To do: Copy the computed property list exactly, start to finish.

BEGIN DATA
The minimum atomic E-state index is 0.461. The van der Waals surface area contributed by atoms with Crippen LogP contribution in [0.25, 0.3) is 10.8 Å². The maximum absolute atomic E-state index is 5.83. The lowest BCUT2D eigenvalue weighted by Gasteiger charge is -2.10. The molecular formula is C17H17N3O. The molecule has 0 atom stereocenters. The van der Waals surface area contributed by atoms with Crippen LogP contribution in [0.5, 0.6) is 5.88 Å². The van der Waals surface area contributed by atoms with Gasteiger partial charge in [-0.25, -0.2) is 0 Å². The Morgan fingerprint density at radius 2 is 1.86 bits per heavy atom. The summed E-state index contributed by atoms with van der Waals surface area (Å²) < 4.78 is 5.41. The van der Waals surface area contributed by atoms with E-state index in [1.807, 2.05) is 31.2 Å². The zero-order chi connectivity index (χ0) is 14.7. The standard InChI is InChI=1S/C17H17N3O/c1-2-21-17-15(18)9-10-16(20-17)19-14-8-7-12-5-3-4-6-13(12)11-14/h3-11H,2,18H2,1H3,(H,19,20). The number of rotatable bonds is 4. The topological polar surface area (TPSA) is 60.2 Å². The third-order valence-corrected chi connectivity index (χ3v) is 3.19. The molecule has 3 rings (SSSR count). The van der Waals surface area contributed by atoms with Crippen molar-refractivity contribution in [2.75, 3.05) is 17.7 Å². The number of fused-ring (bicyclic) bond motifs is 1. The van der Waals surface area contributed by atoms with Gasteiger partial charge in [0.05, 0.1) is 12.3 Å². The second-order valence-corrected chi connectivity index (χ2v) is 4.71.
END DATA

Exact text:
The minimum atomic E-state index is 0.461. The van der Waals surface area contributed by atoms with Crippen LogP contribution in [0.25, 0.3) is 10.8 Å². The maximum absolute atomic E-state index is 5.83. The lowest BCUT2D eigenvalue weighted by Gasteiger charge is -2.10. The molecular formula is C17H17N3O. The molecule has 0 atom stereocenters. The van der Waals surface area contributed by atoms with Crippen LogP contribution in [0.5, 0.6) is 5.88 Å². The van der Waals surface area contributed by atoms with Gasteiger partial charge in [-0.25, -0.2) is 0 Å². The Morgan fingerprint density at radius 2 is 1.86 bits per heavy atom. The summed E-state index contributed by atoms with van der Waals surface area (Å²) < 4.78 is 5.41. The van der Waals surface area contributed by atoms with E-state index in [1.807, 2.05) is 31.2 Å². The zero-order chi connectivity index (χ0) is 14.7. The standard InChI is InChI=1S/C17H17N3O/c1-2-21-17-15(18)9-10-16(20-17)19-14-8-7-12-5-3-4-6-13(12)11-14/h3-11H,2,18H2,1H3,(H,19,20). The number of rotatable bonds is 4. The topological polar surface area (TPSA) is 60.2 Å². The third-order valence-corrected chi connectivity index (χ3v) is 3.19. The molecule has 3 rings (SSSR count). The van der Waals surface area contributed by atoms with Crippen molar-refractivity contribution in [2.75, 3.05) is 17.7 Å². The number of fused-ring (bicyclic) bond motifs is 1. The van der Waals surface area contributed by atoms with Gasteiger partial charge in [0.05, 0.1) is 12.3 Å². The second-order valence-corrected chi connectivity index (χ2v) is 4.71.